The networks at the right end of the continuum can be compared to a new music genre, he says. Just like a new music style, a technological innovation has to break through, and the developer must be able to mobilise partners and investors. There’s a lot of uncertainty in these kinds of innovation networks. There’s also the risk that the network will be unsuccessful, meaning that the innovation fails to take off.

Networks at the middle of the continuum are concerned with the gradual renewal of the value creation process. Multiparty project networks are typical, tasked with improving the established value network, its business processes, and product and service offerings. This logic is also followed by large-scale construction projects and systems design.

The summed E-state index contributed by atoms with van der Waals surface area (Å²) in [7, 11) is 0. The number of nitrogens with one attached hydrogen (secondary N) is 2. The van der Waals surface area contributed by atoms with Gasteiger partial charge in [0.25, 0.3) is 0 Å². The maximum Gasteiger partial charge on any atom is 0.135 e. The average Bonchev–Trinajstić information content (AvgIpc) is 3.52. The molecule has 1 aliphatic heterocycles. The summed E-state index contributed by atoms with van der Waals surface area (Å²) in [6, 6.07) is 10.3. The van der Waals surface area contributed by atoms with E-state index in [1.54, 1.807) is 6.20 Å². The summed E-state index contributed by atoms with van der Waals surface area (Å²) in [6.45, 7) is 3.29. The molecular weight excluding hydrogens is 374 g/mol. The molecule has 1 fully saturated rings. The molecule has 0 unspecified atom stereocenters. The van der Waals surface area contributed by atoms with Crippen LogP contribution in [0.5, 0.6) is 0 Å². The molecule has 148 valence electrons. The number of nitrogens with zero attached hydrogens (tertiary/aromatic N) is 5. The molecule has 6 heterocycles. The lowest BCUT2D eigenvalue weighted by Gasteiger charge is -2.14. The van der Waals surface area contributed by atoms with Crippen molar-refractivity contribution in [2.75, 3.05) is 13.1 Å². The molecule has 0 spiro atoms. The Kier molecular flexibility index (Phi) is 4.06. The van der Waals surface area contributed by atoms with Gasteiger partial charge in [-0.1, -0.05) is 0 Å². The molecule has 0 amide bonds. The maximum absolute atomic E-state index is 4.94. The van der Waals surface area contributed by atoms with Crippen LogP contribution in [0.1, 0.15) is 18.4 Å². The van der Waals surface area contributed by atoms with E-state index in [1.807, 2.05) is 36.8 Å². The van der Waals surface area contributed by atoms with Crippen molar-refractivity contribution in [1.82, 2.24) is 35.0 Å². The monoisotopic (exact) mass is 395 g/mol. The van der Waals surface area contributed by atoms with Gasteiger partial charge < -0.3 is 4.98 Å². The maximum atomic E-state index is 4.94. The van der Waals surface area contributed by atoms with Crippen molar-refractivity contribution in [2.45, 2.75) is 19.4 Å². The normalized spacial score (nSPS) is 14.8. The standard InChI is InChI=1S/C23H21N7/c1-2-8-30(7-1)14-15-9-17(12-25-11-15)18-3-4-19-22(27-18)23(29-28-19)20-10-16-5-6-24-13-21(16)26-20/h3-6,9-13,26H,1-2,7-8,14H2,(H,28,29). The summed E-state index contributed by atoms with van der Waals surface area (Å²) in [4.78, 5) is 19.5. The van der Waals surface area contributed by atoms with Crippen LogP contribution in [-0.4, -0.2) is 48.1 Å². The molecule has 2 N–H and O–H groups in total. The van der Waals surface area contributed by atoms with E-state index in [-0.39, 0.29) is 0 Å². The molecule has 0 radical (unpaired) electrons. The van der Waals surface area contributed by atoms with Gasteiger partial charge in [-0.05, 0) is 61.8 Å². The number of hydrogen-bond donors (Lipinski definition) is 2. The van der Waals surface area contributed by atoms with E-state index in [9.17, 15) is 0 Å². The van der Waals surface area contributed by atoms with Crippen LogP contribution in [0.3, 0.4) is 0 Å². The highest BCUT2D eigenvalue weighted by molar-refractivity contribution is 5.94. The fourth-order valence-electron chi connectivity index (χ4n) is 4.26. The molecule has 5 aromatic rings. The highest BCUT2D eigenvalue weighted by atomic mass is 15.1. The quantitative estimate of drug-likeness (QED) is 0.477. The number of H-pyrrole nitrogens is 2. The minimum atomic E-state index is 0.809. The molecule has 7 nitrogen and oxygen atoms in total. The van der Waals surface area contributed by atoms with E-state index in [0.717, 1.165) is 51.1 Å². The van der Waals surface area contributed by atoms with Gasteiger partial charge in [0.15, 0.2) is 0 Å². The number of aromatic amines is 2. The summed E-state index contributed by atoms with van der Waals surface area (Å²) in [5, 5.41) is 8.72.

Boosting, envisioning and inspiring

After the breakthrough, Möller and his colleagues focused on network management research. ‘Different types of networks have to be managed in different ways,’ he says.

In established networks, the main company must be able to boost the entire network and leverage a strong brand to attract desirable partner companies to the network. In innovation networks, the focus is on the ability to envision and create development agendas and engage skilled partners.

Several research groups have grown up around the network research carried out at the Helsinki School of Economics (HSE), which merged with two other universities to form Aalto University, and at other Finnish universities. The topic has spawned dozens of dissertations and scientific articles, and Finland has become one of the top three countries in business network research.